Democracy is in peril. From a system that thwarts the popular vote, to unprecedented levels of political polarization, to growing cynicism and apathy, to big money and special interests, to calculated attempts to suppress the vote, the whole notion of democracy as we know it is at risk.
That’s why we read with chagrin the recent editorial counterpoint by Shawn Towle deriding Ranked Choice Voting (“Ranked voting is the rankest way to vote,” Dec. 15). RCV not only is proven to help mitigate many problems threatening our democracy, but it’s also a system that’s widely popular among seniors, people of color and those who speak English as a second language.
Towle’s disingenuous and paternalistic expressions of “concern” about people of color are nothing more than a veil to protect the status quo — and a distraction from our focus on important issues facing our communities.
Here are the facts:
• People of color can count to 3. And for those who need proof, here goes:
1) In the most recent RCV election in Minneapolis, the 2013 citywide mayoral contest, exit polling by Edison Research showed that a whopping 85 percent of voters found RCV simple to use, including 82 percent of people of color; 88 percent ranked their ballots in the citywide mayoral race; and more than two-thirds were familiar with RCV before going to the polls. The effective ballot rate was 99.95 percent, meaning that virtually every voter filled out his or her ballot correctly and had their votes counted.
2) In the most recent RCV race in 2015 in Ward 2 in St. Paul: 83 percent of Ward 2 voters — across all age and socio-economic groups — found RCV simple to use; 73 percent ranked their ballots, and 82 percent were familiar with RCV before voting.
3) Similar rates of understanding and familiarity are seen in cities that use RCV across the country. So let’s put to rest the racist assertion that people of color have an especially difficult time voting using RCV.
• RCV gives everyone an equal voice. Primary drop-off rates hit communities of color disproportionately hard. By eliminating the need for expensive and poorly attended municipal primaries, RCV increases political participation and gives equal voice to historically underrepresented voters.
This simple change is already producing more diverse outcomes here just as it has in California’s Bay Area, where RCV has been in use for more than a decade: In 2013, Minneapolis elected its first Somali-American, Latina, and Hmong city councilors, resulting in the city’s most diversely represented council ever. In the same year, St. Paul elected its first Hmong city councilor under RCV.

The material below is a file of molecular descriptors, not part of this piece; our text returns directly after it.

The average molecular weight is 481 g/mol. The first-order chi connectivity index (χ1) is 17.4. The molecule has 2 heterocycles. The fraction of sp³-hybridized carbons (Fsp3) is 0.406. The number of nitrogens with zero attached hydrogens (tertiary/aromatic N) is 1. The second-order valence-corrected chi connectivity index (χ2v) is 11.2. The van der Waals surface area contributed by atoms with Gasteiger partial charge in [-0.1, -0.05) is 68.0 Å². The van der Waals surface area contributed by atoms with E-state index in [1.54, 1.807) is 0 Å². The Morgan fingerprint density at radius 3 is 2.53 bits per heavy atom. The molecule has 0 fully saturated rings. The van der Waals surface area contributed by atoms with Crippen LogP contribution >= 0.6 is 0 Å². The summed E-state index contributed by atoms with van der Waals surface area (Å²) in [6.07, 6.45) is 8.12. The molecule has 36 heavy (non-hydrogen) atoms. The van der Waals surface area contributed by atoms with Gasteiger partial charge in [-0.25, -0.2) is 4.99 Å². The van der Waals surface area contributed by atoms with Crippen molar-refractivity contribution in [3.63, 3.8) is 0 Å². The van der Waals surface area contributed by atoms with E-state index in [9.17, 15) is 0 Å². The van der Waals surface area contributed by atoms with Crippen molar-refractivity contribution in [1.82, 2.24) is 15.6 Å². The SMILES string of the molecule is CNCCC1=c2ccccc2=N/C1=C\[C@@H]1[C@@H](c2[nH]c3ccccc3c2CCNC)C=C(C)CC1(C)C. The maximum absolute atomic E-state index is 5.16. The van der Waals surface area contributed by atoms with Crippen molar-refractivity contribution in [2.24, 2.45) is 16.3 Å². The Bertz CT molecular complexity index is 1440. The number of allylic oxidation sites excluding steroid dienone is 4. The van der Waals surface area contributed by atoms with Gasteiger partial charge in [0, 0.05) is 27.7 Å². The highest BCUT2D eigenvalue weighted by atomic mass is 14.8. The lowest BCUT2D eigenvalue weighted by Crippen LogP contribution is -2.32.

• Turnout is trending up in RCV races.
While voter participation trends down across the nation, a competitive race under RCV helps reverse this. Turnout for the 2015 St. Paul Ward 2 City Council race was six percent higher than in 2011, and was the ward’s highest turnout for a municipal election in a decade. In the 2013 Minneapolis election, turnout citywide was more than 80,000 — the highest for a municipal election in 12 years.
• Voters don’t want to see a repeal of RCV, they want to see an expansion of it.
More than two-thirds (68 percent) of Minneapolis voters and 70 percent of Ward 2 St. Paul voters want to continue to use RCV in future municipal elections. Sixty-one percent in both cities would like to do what voters in Maine just did: adopt RCV for state-level elections.
• RCV upholds one person, one vote.
We recommend Towle look over the 2009 Minnesota Supreme Court decision that unanimously upholds the constitutionality of RCV under the principle of one person, one vote.
• RCV produces candidates with the broadest support.
RCV compels candidates to campaign toward a majority. As to the concern that RCV does not produce majority winners, the winner — in a single-seat race — is always the candidate with the majority of continuing ballots in the final round.
Though we may all support different candidates in next year’s municipal elections, we’re united in the belief that RCV promotes campaigning that’s more respectful, issue-based and inclusive. In a system where candidates must seek second-choice votes to win, they tend to focus on their own strengths and ideas instead of tearing down their opponents. They are also compelled to step outside their base and talk to voters they might have ignored under the old system. RCV fosters coalition-building and a more meaningful political conversation. And in the long run, it yields leadership that’s much more reflective of the whole electorate.
We’re proud to stand on the front lines of voting reform in Minnesota, and we’re excited to show the rest of the country, next November, the way to healthier and ultimately more inclusive politics.
Jeff Hayden, DFL-Minneapolis, is a member of the Minnesota Senate. Peggy Flanagan, DFL-St. Louis Park, is a member of the Minnesota House. Javier Morillo, of St. Paul, is president of SEIU Local 26. This article was also submitted on behalf of Sen. Patricia Torres Ray, DFL-Minneapolis; Kim Ellison, a Minneapolis School Board member; Siyad Abdullahi, of Minneapolis, a health care entrepreneur; Jorge Saavedra, of Golden Valley, an attorney, and Sen. Melissa Franzen, DFL-Edina.